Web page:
Only a positive, happy, and relaxed brain can be truly creative and think freely.

Focusing on our strengths increases our brain activity

Focusing as part of practicing a strength and talent improves this specific talent. Improvement is success, to the point of mastering the talent. And the more we experience success, the higher brain activity we’ll have. This activity changes our brains. It increases motivation, self-esteem, and happiness.

Focusing on our strengths releases dopamine

Doing what we’re good and strong at is usually accompanied with enjoying what we’re doing. This releases a molecule in the brain called dopamine. Dopamine in the brain provides feelings of pure happiness. It motivates us to continue doing what we’re doing. In addition, dopamine makes the brain be alert and able to react faster to new information.

Focusing on our strengths is not an easy way out

Don’t misunderstand what focusing on strengths means. It’s not an excuse to do only what you feel like. It’s not an excuse for avoiding hard work. Building your talents into real strengths requires practice and hard work, much like building physical strength does. It is your ticket to success, but it won’t happen by itself.

How can we find our strengths and talents?


OK! You got it! It’s great to focus on strengths. But you might still wonder what exactly your strengths are. Do you have strengths and talents at all? Maybe you feel more like someone who can’t do anything well.

Well, everyone has a unique set of talents and strengths. Yes, everyone. That includes you. Some strengths are obvious; some are not so obvious.

You can discover your strengths in several ways:

  1. Ask your friends and family. Tell them to be absolutely honest with you. They probably know you better than you might want to acknowledge. They can tell you if you’re empathetic and a good listener, if you give great advice, or if you are organized. They can tell you if you’re creative or into details when decorating the house or planning a trip, or if you are a talented story teller.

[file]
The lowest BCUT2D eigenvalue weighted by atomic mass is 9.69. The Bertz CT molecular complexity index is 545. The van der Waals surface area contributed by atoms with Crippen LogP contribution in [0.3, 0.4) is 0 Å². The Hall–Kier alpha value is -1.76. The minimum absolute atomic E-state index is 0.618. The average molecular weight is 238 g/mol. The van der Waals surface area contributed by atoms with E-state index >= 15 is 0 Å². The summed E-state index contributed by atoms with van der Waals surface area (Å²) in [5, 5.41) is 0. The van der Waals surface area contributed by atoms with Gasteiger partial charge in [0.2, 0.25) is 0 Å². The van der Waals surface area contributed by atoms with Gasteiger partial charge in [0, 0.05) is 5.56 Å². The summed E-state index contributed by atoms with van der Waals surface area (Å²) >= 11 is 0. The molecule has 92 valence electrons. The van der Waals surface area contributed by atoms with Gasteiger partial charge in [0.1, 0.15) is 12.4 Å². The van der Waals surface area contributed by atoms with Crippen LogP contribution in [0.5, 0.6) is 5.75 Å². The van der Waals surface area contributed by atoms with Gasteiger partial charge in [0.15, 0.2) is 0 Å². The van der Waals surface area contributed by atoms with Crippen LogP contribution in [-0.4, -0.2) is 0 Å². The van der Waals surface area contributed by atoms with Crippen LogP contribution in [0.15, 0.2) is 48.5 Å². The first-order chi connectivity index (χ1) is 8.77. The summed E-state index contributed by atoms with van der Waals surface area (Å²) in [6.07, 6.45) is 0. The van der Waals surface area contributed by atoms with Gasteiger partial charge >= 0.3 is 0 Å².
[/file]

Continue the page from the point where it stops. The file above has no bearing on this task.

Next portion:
2. Observe yourself. What do you truly enjoy doing? What tasks make you forget the time and wish you could do them forever? Don’t think what would look good or cool or give you lots of appreciation. Think of yourself. You have your own special set of strengths.
  3. Do a professional test. Great tests are out there. The Gallup strength finder is quite popular, but you can do other great tests like “The best possible self” or “MBTI – Meyers Briggs.” A professional test gives you a lot to think about and points you in the right direction. Of course, these kinds of tests have to generalize a little. So please keep that in mind.
  4. Work with a coach, if you want to invest a little more. A coach will help you make sense of your test results and help you implement them and develop a plan for the future.

If you’re not into tests, you can work with a coach where you analyze, ask questions, and roll play. Just make sure the coach is experienced, maybe even certified. By law, everyone is allowed to call themselves a coach. So choose wisely.

 Final thoughts

You’ve seen clear proof that focusing on your strengths changes your brain, opens your mind, and releases stress.

Your strength is what sets you up for a positive life full of possibilities, creativity, and happiness.

If focusing on your strengths is your way to happiness and success, why would you still focus on your shortcomings and waste your time with it?

Forget about obsessing over your shortcomings.

You have a unique set of talents and strengths.

Use them!